Rigorous Steady-State Simulation of a Multicomponent Distillation Column

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This Demonstration simulates a multicomponent distillation column in steady-state. In order to describe the vapor-liquid equilibrium (VLE) relationships and to compute the vapor and liquid phase enthalpies, the Soave-Redlich-Kwong equation of state (SRK EOS) is used (Soave, 1972 and Nasri and Binous, 2007). Rigorous modeling is performed by solving both mass and energy balance equations. All steady-state results are found to agree perfectly with those obtained using HYSYS 3.2, a major process simulator by Aspen Technology, Inc. Consider a multicomponent mixture to be fed to a distillation column containing 27 theoretical stages, a total condenser, and a partial reboiler and operating at a pressure of 16.212 bar.


It is assumed that (1) the pressure is constant on all trays; (2) the vapor and liquid leaving each tray are in equilibrium (i.e., tray efficiency is 100%); and (3) the column is adiabatic. A treatment where variable pressure is considered is given by Choe and Luyben (1987).

The column feed, a saturated liquid, is composed of 2.5% ethane, 35% propane, 60% -butane, and 2.5% -pentane at 347.8 K. Feed flow rate is set equal to 300 kmol/hr. The feed is entered at the stage. You can choose the reflux ratio and reboiler heat duty. By default, they are set to 3.073 and kJ/hr, respectively.

Composition profiles in the column are given for ethane, propane, -butane, and -pentane in red, green, cyan, and blue, respectively. You can also see the temperature profile in Kelvin (blue curve), the equilibrium constants (for ethane, propane, -butane, and -pentane, given in red, green, cyan, and blue, respectively), and liquid and vapor flow rates in kmol/hr (liquid and vapor flow rates are the green and red curves, respectively).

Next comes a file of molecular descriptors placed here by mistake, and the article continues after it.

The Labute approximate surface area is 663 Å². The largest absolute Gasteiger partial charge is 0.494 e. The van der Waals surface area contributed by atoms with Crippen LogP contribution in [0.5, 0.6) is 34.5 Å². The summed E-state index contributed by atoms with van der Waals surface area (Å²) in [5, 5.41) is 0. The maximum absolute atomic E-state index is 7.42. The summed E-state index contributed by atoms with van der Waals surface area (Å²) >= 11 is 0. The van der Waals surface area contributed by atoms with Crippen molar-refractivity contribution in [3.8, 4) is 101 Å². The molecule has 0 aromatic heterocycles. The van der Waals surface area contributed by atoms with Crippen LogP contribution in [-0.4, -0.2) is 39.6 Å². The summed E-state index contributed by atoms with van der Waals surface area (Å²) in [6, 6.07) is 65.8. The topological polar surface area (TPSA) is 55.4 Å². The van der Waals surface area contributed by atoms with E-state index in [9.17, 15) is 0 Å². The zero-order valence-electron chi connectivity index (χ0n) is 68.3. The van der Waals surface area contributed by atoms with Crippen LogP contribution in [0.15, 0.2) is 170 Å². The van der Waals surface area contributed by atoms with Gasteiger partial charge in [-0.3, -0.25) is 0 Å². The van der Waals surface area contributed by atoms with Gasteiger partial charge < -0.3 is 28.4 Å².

The vapor and liquid molar flow rates are not constant in both the stripping and rectifying sections of the column. This justifies rigorously calculating both mass and energy balances and not assuming the usual constant molar overflow hypothesis (CMO).

The distillate bubble-point temperature is equal to 301.21 K (for the default values of the reflux ratio and reboiler heat duty), which allows the use of cold water utility in the condenser and justifies a posteriori the use of a column pressure of 16.212 bar. The condenser heat duty is determined to be equal to kJ/hr (for the default values of the reflux ratio and reboiler heat duty).

The bottom and distillate rate are 268.17 kmol/hr and 31.83 kmol/hr, respectively (for the default values of the reflux ratio and reboiler heat duty).


Contributed by: Housam Binous and Zakia Nasri (December 2008)
Open content licensed under CC BY-NC-SA



The Mathematica built-in command used to solve the system of nonlinear algebraic equations is FindRoot. We have solved a system of 297 nonlinear algebraic equations in less than 1.8 seconds using an Intel® Core™ 2 DUO CPU T8300 at 2.4 GHz with 3 GB of memory.


G. Soave, "Equilibrium Constants from a Modified Redlich-Kwong Equation of State," Chemical Engineering Science, 27(6), 1972 pp. 1197–1203.

Z. Nasri and H. Binous, "Applications of the Soave-Redlich-Kwong Equation of State Using Mathematica," Journal of Chemical Engineering of Japan, 40(6), 2007 pp. 534–538.

Y. S. Choe and W. L. Luyben, "Rigorous Dynamic Models of Distillation Columns," Industrial and Engineering Chemistry Research, 26(10), 1987 pp. 2158–2161.

Z. Nasri and H. Binous, "Rigorous Distillation Dynamics Simulations Using a Computer Algebra," Computer Applications in Engineering Education, 20(2), 2012 pp. 193–202.

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